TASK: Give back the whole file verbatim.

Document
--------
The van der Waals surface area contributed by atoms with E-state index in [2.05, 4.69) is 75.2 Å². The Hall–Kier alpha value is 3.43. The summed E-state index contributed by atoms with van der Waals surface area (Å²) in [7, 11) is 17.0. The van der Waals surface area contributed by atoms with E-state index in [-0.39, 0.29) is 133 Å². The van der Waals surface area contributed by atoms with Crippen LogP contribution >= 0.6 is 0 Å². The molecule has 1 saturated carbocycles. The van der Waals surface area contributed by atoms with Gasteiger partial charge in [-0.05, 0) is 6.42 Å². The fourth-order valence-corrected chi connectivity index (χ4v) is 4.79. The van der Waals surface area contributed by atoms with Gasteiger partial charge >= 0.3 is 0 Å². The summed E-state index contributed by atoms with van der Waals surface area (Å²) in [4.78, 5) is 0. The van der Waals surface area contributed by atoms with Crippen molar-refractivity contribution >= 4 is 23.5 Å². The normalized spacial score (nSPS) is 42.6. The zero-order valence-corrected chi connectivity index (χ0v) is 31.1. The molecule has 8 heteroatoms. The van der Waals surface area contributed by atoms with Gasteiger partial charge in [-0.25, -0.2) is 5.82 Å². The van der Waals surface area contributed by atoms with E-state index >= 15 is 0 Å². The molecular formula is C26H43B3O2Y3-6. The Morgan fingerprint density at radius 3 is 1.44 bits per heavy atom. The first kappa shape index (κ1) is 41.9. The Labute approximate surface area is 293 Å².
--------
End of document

The van der Waals surface area contributed by atoms with E-state index in [2.05, 4.69) is 75.2 Å². The Hall–Kier alpha value is 3.43. The summed E-state index contributed by atoms with van der Waals surface area (Å²) in [7, 11) is 17.0. The van der Waals surface area contributed by atoms with E-state index in [-0.39, 0.29) is 133 Å². The van der Waals surface area contributed by atoms with Crippen LogP contribution >= 0.6 is 0 Å². The molecule has 1 saturated carbocycles. The van der Waals surface area contributed by atoms with Gasteiger partial charge in [-0.05, 0) is 6.42 Å². The fourth-order valence-corrected chi connectivity index (χ4v) is 4.79. The van der Waals surface area contributed by atoms with Gasteiger partial charge >= 0.3 is 0 Å². The summed E-state index contributed by atoms with van der Waals surface area (Å²) in [4.78, 5) is 0. The van der Waals surface area contributed by atoms with Crippen molar-refractivity contribution >= 4 is 23.5 Å². The normalized spacial score (nSPS) is 42.6. The zero-order valence-corrected chi connectivity index (χ0v) is 31.1. The molecule has 8 heteroatoms. The van der Waals surface area contributed by atoms with Gasteiger partial charge in [-0.25, -0.2) is 5.82 Å². The van der Waals surface area contributed by atoms with E-state index >= 15 is 0 Å². The molecular formula is C26H43B3O2Y3-6. The Morgan fingerprint density at radius 3 is 1.44 bits per heavy atom. The first kappa shape index (κ1) is 41.9. The Labute approximate surface area is 293 Å².